The 8 Best Video Games That Take Place During World War II

War never changes, but video games sure do. Art often imitates life, and here are some examples of the best video games that have depicted World War 2 over the years. Some games take it upon themselves to re-write history or to take things to crazy over-the-top heights, some games aim to educate the player on the horrors of war and aim for historical accuracy, some games simply use the timeframe as a setting and don’t really dig too deep into it one way or another.

WW2 is a theme that lends itself perfect to first person shooters and there was an abundance of them 5-10 years ago, but we’re aiming to include some other types of games on this list as well.

Wolfenstein 3D


Wolfenstein 3D was created by the early ’90s dream team of Romero, Carmack, Hall and the rest of the gang over at id Software. It was a huge success, and a kick-ass game that really helped pave the way for run-and-guns and FPS as a whole on PC.

id broke their own sales record for shareware at the time, when Wolfenstein 3D went on to surpass Commander Keen. Not only did Wolfenstein 3D help to define a genre, it also cemented shareware as a viable business model at the time. As you’ll see later on in this list, the Wolfenstein franchise still continues to put out great games, even decades later, thanks to the revitalization courtesy of id Software back in 1992.

The Saboteur


In a time when gamers were still hungover from countless unoriginal WW2 games, The Saboteur was a breath of fresh air. You played as Sean Devlin, an Irish guy who was sabotaging the Nazis while they occupied France.

This 2009 open-world game was developed by Pandemic Studios, and it was their final game before being shut down by EA. The black and white style was cool, the game was fun, and The Saboteur received generally favorable reviews averaging out to around 7/10 overall. Like other Pandemic titles, it had its quirks that probably stopped it from reaching the top tier, but overall it excels in the category that matters most: fun.

Call of Duty 2


Let’s take a trip back to 2005, before there was Modern Warfare, before there was Black Ops, before we’d teamed up to take out hordes of Nazi Zombies… there was CoD 2. Who knew what a juggernaut this franchise would become? CoD 2 would go on to sell millions and millions of copies, and was very well-received. If the first Call of Duty game was the spark, CoD 2 was the gasoline that would really get this franchise burning.

The campaign had us playing as four different soliders who were enduring the brutality of World War 2, overcoming incredible challenges, and fighting to be on the right side of history. Infinity Ward travelled all around the world to see locations from the game first-hand, which further increased the sense of authenticity.

Battlefield 1942


2002’s BF1942 is another early ’00’s WW2 shooter that would go on to spawn a massive franchise. The BF series would basically go on to be the slightly less popular, but  more highly regarded brother of the CoD series.

Battlefield puts more of an emphasis on co-operation and strategy as opposed to just running and gunning. It means that there’s more of a learning curve, and having a teammate who just doesn’t know what they’re doing is a lot more detrimental. On that same note, that’s why the series really appeals to people who are interested in a game with more depth, because when you do get a solid team together, magical things happen.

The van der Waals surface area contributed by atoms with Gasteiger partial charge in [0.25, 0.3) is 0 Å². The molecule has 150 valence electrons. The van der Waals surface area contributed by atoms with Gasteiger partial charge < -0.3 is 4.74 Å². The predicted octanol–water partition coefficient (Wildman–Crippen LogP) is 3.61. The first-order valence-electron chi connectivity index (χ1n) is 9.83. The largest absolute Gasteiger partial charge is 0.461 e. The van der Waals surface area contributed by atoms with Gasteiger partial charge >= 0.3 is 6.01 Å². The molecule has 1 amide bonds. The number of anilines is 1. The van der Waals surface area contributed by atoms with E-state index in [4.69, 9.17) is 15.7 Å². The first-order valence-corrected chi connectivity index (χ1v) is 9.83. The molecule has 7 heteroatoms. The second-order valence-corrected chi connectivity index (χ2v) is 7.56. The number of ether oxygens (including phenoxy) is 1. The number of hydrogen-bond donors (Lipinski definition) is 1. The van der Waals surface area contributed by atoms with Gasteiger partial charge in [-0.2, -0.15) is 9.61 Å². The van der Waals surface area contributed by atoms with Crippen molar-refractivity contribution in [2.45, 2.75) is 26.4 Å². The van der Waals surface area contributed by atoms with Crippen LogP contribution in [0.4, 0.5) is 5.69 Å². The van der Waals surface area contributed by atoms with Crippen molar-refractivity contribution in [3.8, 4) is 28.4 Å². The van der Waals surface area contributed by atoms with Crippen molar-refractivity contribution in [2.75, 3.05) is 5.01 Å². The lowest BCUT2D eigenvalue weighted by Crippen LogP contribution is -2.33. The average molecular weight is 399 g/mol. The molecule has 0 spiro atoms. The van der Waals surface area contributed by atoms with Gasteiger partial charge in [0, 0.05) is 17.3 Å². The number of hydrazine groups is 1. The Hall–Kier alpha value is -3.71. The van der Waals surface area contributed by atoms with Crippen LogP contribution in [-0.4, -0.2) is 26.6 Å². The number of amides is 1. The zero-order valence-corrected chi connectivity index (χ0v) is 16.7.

Company of Heroes

via Wikipedia
via Wikipedia

This 2006 RTS game developed by Relic and published by THQ is an absolute fan-favorite for the genre, and in modern gaming in general. This was the first game to display the “Games of Windows” banner. Gameplay involves the American side and the German side, with each nation having their own unique buildings and units. You build buildings, you recruit units, you go to combat. There’s a bit more to it than just that, but you get the idea.

IGN and Gamespy both awarded Company of Heroes the distinction of PC Game of the Year for 2006. This particular list isn’t in order, but if it was – you can bet that CoH would be near the top.

Wolfenstein: The New Order / The Old Blood


This time around, it’s MachineGames taking a stab at the Wolfenstein franchise. The New Order / The New Blood were well-recieved, typically earning review scores about 8/10. These games were published by Bethesda for current-gen and previous-gen systems, along with PC.

They take place in an alternate world where Nazis have all sorts of crazy robots trying to kill you. These titles are not any kind of incredible genre-defining breakthroughs like Wolfenstein 3D was, but they are absolutely rock-solid first-person shooters set in a familiar and nostalgic universe.

IL-2 Sturmovik: Battle of Stalingrad

via Youtube
via Youtube

IL-2 has average reviews, with a 3.5/5 on Metacritic the same score on Steam with a 7/10, but it’s also basically the concensus pick for best WW2 flight simulator at the moment. Flight sims aren’t really a blockbuster genre, so keep that in mind when judging the score. If you’re into flying through history, you’ve probably already got this one in your collection.

It might be the nicest looking flight simulator out there, the computer players have to play by the same rules of physics as you do, they handle damage in a realistic way, and all around it’s just a solid flight simulator.

Into the Eagle’s Nest


This is more or less a fairly standard, yet solid arcade-stealth game, which was released for Commodore 64, Apple II, Amiga, and several other platforms. You won’t find it on any “Greatest Game of All Time” lists, but when it comes to WW2 games, they were pushing the envelope back when not a lot of envelopes were getting pushed.

The game received criticism for a poor save-game system, and rewarding players for shooting drunken and passed out Nazi soldiers. If killing Nazis is wrong, I don’t wanna be right.